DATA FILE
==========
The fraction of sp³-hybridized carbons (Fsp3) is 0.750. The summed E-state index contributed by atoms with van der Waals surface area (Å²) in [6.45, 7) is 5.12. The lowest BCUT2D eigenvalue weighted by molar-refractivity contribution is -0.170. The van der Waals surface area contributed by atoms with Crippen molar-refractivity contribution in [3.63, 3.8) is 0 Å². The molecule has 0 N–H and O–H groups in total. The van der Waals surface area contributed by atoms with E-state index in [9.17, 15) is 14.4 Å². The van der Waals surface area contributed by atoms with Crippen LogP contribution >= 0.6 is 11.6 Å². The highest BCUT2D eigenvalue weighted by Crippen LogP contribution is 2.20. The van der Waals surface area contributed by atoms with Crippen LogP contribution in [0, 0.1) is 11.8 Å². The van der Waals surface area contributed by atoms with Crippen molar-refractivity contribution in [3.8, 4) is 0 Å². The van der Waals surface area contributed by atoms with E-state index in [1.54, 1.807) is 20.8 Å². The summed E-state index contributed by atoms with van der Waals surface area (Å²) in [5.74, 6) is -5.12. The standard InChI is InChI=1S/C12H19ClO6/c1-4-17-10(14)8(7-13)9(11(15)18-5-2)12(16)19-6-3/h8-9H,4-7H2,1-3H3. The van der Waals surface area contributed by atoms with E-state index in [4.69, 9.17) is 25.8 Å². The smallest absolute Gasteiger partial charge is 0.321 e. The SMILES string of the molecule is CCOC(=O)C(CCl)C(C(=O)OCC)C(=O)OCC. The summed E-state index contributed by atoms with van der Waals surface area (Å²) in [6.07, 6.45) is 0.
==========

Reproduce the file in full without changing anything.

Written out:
The fraction of sp³-hybridized carbons (Fsp3) is 0.750. The summed E-state index contributed by atoms with van der Waals surface area (Å²) in [6.45, 7) is 5.12. The lowest BCUT2D eigenvalue weighted by molar-refractivity contribution is -0.170. The van der Waals surface area contributed by atoms with Crippen molar-refractivity contribution in [3.63, 3.8) is 0 Å². The molecule has 0 N–H and O–H groups in total. The van der Waals surface area contributed by atoms with E-state index in [9.17, 15) is 14.4 Å². The van der Waals surface area contributed by atoms with Crippen LogP contribution >= 0.6 is 11.6 Å². The highest BCUT2D eigenvalue weighted by Crippen LogP contribution is 2.20. The van der Waals surface area contributed by atoms with Crippen LogP contribution in [0, 0.1) is 11.8 Å². The van der Waals surface area contributed by atoms with Crippen molar-refractivity contribution in [3.8, 4) is 0 Å². The van der Waals surface area contributed by atoms with E-state index in [1.54, 1.807) is 20.8 Å². The summed E-state index contributed by atoms with van der Waals surface area (Å²) in [5.74, 6) is -5.12. The standard InChI is InChI=1S/C12H19ClO6/c1-4-17-10(14)8(7-13)9(11(15)18-5-2)12(16)19-6-3/h8-9H,4-7H2,1-3H3. The van der Waals surface area contributed by atoms with E-state index in [4.69, 9.17) is 25.8 Å². The smallest absolute Gasteiger partial charge is 0.321 e. The SMILES string of the molecule is CCOC(=O)C(CCl)C(C(=O)OCC)C(=O)OCC. The summed E-state index contributed by atoms with van der Waals surface area (Å²) in [6.07, 6.45) is 0.